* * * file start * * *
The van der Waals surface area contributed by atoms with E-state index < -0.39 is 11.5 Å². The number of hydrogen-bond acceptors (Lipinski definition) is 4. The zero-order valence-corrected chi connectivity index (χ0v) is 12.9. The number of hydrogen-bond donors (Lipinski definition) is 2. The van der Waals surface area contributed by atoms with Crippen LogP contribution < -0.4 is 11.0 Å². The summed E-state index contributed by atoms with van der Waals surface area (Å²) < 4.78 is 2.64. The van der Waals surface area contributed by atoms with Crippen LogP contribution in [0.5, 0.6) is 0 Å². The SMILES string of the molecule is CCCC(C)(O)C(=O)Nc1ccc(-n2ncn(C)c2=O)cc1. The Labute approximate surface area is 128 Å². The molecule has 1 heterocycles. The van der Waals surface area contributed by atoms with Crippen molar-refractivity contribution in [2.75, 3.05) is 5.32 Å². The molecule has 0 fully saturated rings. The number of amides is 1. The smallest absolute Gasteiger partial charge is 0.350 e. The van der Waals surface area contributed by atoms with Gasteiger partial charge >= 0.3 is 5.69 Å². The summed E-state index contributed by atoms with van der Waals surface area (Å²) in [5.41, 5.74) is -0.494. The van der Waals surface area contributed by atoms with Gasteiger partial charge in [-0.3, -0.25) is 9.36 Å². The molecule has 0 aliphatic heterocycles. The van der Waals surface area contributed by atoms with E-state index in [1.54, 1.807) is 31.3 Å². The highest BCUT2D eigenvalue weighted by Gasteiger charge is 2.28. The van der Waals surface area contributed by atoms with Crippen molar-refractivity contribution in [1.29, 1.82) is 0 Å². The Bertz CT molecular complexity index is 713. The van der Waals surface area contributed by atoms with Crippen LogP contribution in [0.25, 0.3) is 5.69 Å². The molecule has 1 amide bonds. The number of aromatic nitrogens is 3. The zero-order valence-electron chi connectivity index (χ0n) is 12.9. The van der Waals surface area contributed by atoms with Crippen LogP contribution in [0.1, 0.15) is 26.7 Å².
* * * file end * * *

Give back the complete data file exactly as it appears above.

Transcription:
The van der Waals surface area contributed by atoms with E-state index < -0.39 is 11.5 Å². The number of hydrogen-bond acceptors (Lipinski definition) is 4. The zero-order valence-corrected chi connectivity index (χ0v) is 12.9. The number of hydrogen-bond donors (Lipinski definition) is 2. The van der Waals surface area contributed by atoms with Crippen LogP contribution < -0.4 is 11.0 Å². The summed E-state index contributed by atoms with van der Waals surface area (Å²) < 4.78 is 2.64. The van der Waals surface area contributed by atoms with Crippen LogP contribution in [0.5, 0.6) is 0 Å². The SMILES string of the molecule is CCCC(C)(O)C(=O)Nc1ccc(-n2ncn(C)c2=O)cc1. The Labute approximate surface area is 128 Å². The molecule has 1 heterocycles. The van der Waals surface area contributed by atoms with Crippen molar-refractivity contribution in [2.75, 3.05) is 5.32 Å². The molecule has 0 fully saturated rings. The number of amides is 1. The smallest absolute Gasteiger partial charge is 0.350 e. The van der Waals surface area contributed by atoms with Gasteiger partial charge >= 0.3 is 5.69 Å². The summed E-state index contributed by atoms with van der Waals surface area (Å²) in [5.41, 5.74) is -0.494. The van der Waals surface area contributed by atoms with Gasteiger partial charge in [-0.3, -0.25) is 9.36 Å². The molecule has 0 aliphatic heterocycles. The van der Waals surface area contributed by atoms with E-state index in [1.54, 1.807) is 31.3 Å². The highest BCUT2D eigenvalue weighted by Gasteiger charge is 2.28. The van der Waals surface area contributed by atoms with Crippen molar-refractivity contribution in [1.29, 1.82) is 0 Å². The Bertz CT molecular complexity index is 713. The van der Waals surface area contributed by atoms with Crippen LogP contribution in [0.25, 0.3) is 5.69 Å². The molecule has 1 amide bonds. The number of aromatic nitrogens is 3. The zero-order valence-electron chi connectivity index (χ0n) is 12.9. The van der Waals surface area contributed by atoms with Crippen LogP contribution in [0.1, 0.15) is 26.7 Å².